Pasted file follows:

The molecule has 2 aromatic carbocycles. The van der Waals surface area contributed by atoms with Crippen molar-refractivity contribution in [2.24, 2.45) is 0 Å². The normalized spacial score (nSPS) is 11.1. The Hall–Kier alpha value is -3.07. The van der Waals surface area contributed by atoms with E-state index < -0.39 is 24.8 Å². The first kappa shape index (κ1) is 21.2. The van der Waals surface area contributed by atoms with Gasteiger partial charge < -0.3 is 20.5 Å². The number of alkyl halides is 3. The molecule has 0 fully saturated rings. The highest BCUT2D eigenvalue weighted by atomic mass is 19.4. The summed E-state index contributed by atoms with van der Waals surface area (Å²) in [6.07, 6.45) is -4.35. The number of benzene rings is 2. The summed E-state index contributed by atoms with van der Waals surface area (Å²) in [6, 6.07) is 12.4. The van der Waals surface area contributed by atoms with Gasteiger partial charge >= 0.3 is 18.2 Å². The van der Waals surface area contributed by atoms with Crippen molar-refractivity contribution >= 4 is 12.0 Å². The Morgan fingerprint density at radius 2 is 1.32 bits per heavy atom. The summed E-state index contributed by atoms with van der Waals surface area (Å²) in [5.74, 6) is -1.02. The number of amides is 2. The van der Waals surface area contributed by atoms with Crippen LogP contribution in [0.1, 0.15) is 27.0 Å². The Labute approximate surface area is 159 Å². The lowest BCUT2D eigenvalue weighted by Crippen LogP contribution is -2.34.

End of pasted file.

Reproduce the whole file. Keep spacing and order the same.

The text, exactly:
The molecule has 2 aromatic carbocycles. The van der Waals surface area contributed by atoms with Crippen molar-refractivity contribution in [2.24, 2.45) is 0 Å². The normalized spacial score (nSPS) is 11.1. The Hall–Kier alpha value is -3.07. The van der Waals surface area contributed by atoms with E-state index < -0.39 is 24.8 Å². The first kappa shape index (κ1) is 21.2. The van der Waals surface area contributed by atoms with Gasteiger partial charge < -0.3 is 20.5 Å². The number of alkyl halides is 3. The molecule has 0 fully saturated rings. The highest BCUT2D eigenvalue weighted by atomic mass is 19.4. The summed E-state index contributed by atoms with van der Waals surface area (Å²) in [6.07, 6.45) is -4.35. The number of benzene rings is 2. The summed E-state index contributed by atoms with van der Waals surface area (Å²) in [6, 6.07) is 12.4. The van der Waals surface area contributed by atoms with Gasteiger partial charge >= 0.3 is 18.2 Å². The van der Waals surface area contributed by atoms with Crippen molar-refractivity contribution >= 4 is 12.0 Å². The Morgan fingerprint density at radius 2 is 1.32 bits per heavy atom. The summed E-state index contributed by atoms with van der Waals surface area (Å²) in [5.74, 6) is -1.02. The number of amides is 2. The van der Waals surface area contributed by atoms with Crippen LogP contribution in [0.1, 0.15) is 27.0 Å². The Labute approximate surface area is 159 Å². The lowest BCUT2D eigenvalue weighted by Crippen LogP contribution is -2.34.